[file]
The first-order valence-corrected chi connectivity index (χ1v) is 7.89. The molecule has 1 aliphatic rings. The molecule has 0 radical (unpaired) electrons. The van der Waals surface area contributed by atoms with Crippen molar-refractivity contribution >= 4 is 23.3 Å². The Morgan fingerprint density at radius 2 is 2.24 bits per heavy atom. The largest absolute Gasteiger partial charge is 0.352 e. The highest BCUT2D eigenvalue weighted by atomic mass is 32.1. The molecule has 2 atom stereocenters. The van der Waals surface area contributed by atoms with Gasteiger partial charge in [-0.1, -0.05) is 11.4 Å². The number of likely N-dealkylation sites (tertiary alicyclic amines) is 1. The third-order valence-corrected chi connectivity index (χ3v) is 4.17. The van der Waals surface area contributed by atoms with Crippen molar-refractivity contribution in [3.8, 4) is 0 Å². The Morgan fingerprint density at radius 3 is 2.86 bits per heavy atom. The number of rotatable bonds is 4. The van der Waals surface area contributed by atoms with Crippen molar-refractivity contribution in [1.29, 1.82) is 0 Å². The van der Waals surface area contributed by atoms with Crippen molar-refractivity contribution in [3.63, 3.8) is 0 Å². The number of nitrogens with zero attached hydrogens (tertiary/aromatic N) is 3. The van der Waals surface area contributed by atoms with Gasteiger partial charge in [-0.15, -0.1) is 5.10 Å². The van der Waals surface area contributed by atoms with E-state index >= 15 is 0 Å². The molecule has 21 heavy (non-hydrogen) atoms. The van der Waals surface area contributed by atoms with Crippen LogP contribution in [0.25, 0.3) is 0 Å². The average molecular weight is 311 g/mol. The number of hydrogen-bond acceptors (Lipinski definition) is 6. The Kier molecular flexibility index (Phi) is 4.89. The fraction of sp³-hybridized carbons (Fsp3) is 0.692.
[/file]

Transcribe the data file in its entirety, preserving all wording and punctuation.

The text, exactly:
The first-order valence-corrected chi connectivity index (χ1v) is 7.89. The molecule has 1 aliphatic rings. The molecule has 0 radical (unpaired) electrons. The van der Waals surface area contributed by atoms with Crippen molar-refractivity contribution >= 4 is 23.3 Å². The Morgan fingerprint density at radius 2 is 2.24 bits per heavy atom. The largest absolute Gasteiger partial charge is 0.352 e. The highest BCUT2D eigenvalue weighted by atomic mass is 32.1. The molecule has 2 atom stereocenters. The van der Waals surface area contributed by atoms with Gasteiger partial charge in [-0.1, -0.05) is 11.4 Å². The number of likely N-dealkylation sites (tertiary alicyclic amines) is 1. The third-order valence-corrected chi connectivity index (χ3v) is 4.17. The van der Waals surface area contributed by atoms with Crippen molar-refractivity contribution in [3.8, 4) is 0 Å². The Morgan fingerprint density at radius 3 is 2.86 bits per heavy atom. The number of rotatable bonds is 4. The van der Waals surface area contributed by atoms with Crippen molar-refractivity contribution in [1.29, 1.82) is 0 Å². The van der Waals surface area contributed by atoms with Crippen molar-refractivity contribution in [3.63, 3.8) is 0 Å². The number of nitrogens with zero attached hydrogens (tertiary/aromatic N) is 3. The van der Waals surface area contributed by atoms with Gasteiger partial charge in [-0.15, -0.1) is 5.10 Å². The van der Waals surface area contributed by atoms with E-state index >= 15 is 0 Å². The molecule has 21 heavy (non-hydrogen) atoms. The van der Waals surface area contributed by atoms with Crippen LogP contribution in [0.25, 0.3) is 0 Å². The average molecular weight is 311 g/mol. The number of hydrogen-bond acceptors (Lipinski definition) is 6. The Kier molecular flexibility index (Phi) is 4.89. The fraction of sp³-hybridized carbons (Fsp3) is 0.692.